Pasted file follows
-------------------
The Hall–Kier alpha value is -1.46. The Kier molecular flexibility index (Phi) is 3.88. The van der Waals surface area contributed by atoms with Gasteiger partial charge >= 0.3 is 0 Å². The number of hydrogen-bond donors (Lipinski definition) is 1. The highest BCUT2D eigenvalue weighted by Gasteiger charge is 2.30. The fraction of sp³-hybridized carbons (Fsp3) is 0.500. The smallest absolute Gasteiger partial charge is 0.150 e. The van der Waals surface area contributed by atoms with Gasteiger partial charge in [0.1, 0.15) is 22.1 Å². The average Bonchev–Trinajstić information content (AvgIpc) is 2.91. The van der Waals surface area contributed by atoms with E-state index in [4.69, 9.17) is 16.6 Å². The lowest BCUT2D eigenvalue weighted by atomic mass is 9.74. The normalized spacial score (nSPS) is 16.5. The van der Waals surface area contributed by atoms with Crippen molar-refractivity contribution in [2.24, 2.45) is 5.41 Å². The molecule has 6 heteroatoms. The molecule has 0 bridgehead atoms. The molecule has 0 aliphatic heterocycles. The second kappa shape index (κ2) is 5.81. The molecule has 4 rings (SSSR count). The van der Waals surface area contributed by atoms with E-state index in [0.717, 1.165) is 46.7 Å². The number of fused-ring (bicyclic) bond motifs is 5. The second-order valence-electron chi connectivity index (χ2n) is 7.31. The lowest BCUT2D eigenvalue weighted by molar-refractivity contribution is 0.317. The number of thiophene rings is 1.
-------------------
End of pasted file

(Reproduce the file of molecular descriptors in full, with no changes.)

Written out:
The Hall–Kier alpha value is -1.46. The Kier molecular flexibility index (Phi) is 3.88. The van der Waals surface area contributed by atoms with Gasteiger partial charge >= 0.3 is 0 Å². The number of hydrogen-bond donors (Lipinski definition) is 1. The highest BCUT2D eigenvalue weighted by Gasteiger charge is 2.30. The fraction of sp³-hybridized carbons (Fsp3) is 0.500. The smallest absolute Gasteiger partial charge is 0.150 e. The van der Waals surface area contributed by atoms with Gasteiger partial charge in [0.1, 0.15) is 22.1 Å². The average Bonchev–Trinajstić information content (AvgIpc) is 2.91. The van der Waals surface area contributed by atoms with E-state index in [4.69, 9.17) is 16.6 Å². The lowest BCUT2D eigenvalue weighted by atomic mass is 9.74. The normalized spacial score (nSPS) is 16.5. The van der Waals surface area contributed by atoms with Crippen molar-refractivity contribution in [2.24, 2.45) is 5.41 Å². The molecule has 6 heteroatoms. The molecule has 0 bridgehead atoms. The molecule has 0 aliphatic heterocycles. The second kappa shape index (κ2) is 5.81. The molecule has 4 rings (SSSR count). The van der Waals surface area contributed by atoms with E-state index in [0.717, 1.165) is 46.7 Å². The number of fused-ring (bicyclic) bond motifs is 5. The second-order valence-electron chi connectivity index (χ2n) is 7.31. The lowest BCUT2D eigenvalue weighted by molar-refractivity contribution is 0.317. The number of thiophene rings is 1.